The Portland Trail Blazers, playing on the second night of a back-to-back, fell 103-88 to the Golden State Warriors Sunday night at Oracle Arena in Oakland.
“That was a rough game,” said Trail Blazers head coach Terry Stotts. “First half, I thought both teams played pretty well but second half, we didn’t have much going at the offensive end. Golden State did a nice job with their defense but it’s just one of those nights where we just didn’t have enough at the offensive end.”
With the loss, the Trail Blazers move to 33-12 on the season.
The Trail Blazers started the game struggling from the field and didn’t improve much as the night went on. LaMarcus Aldridge went 0 for 5 in the first quarter, going scoreless in the first 12 minutes.
“Just one of those nights where I couldn’t get going,” said Aldridge, who shot just two for 14 from the field to end with 10 points while grabbing 10 rebounds. “I didn’t find a rhythm.”
Portland would end the quarter shooting 38 percent from the field and 67 percent from the free throw line. But despite the poor shooting, the Trail Blazers found themselves down just six going into the second quarter.
In the second, Portland’s bench would once again outplay their counterparts on the opposing bench after dominating Minnesota’s bench in the victory the night before at the Moda Center. The combination of Mo Williams, C.J. McCollum, Wesley Matthews, Thomas Robinson and Joel Freeland started their first shift by going on a 10-2 run to start the second quarter to take a 37-33 lead with six minutes to play in the half.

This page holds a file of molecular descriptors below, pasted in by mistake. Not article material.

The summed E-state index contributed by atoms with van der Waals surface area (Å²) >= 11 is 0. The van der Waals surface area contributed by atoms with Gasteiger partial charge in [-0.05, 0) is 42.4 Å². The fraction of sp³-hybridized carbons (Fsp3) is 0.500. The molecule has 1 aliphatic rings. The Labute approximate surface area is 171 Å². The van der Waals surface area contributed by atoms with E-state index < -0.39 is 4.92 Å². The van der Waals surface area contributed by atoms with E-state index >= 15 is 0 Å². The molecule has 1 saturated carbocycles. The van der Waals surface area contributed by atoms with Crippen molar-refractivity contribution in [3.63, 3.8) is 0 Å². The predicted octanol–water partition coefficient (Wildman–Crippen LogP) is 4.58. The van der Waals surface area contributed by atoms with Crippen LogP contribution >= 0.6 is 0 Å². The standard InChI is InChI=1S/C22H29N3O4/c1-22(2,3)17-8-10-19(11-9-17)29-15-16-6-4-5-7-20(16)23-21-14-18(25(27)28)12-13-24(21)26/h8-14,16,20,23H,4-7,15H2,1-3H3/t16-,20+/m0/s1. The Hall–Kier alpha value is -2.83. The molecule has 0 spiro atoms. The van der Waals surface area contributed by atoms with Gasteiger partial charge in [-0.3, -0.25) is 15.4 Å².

“One of the positives tonight is how well the bench has been playing,” said Stotts. “C.J. (McCollum), T-Rob (Thomas Robinson), Joel (Freeland) and Mo (Williams) in the first half had a very positive impact on the game again and on the heels of last night that’s good going forward.”
Portland’s bench players outscored Golden State’s reserves 19-5 with 2:47 to play in the half, helping the Trail Blazers overcome the first quarter slump to take a 55-54 lead into the half despite 23 first-half points from Golden State’s Stephen Curry.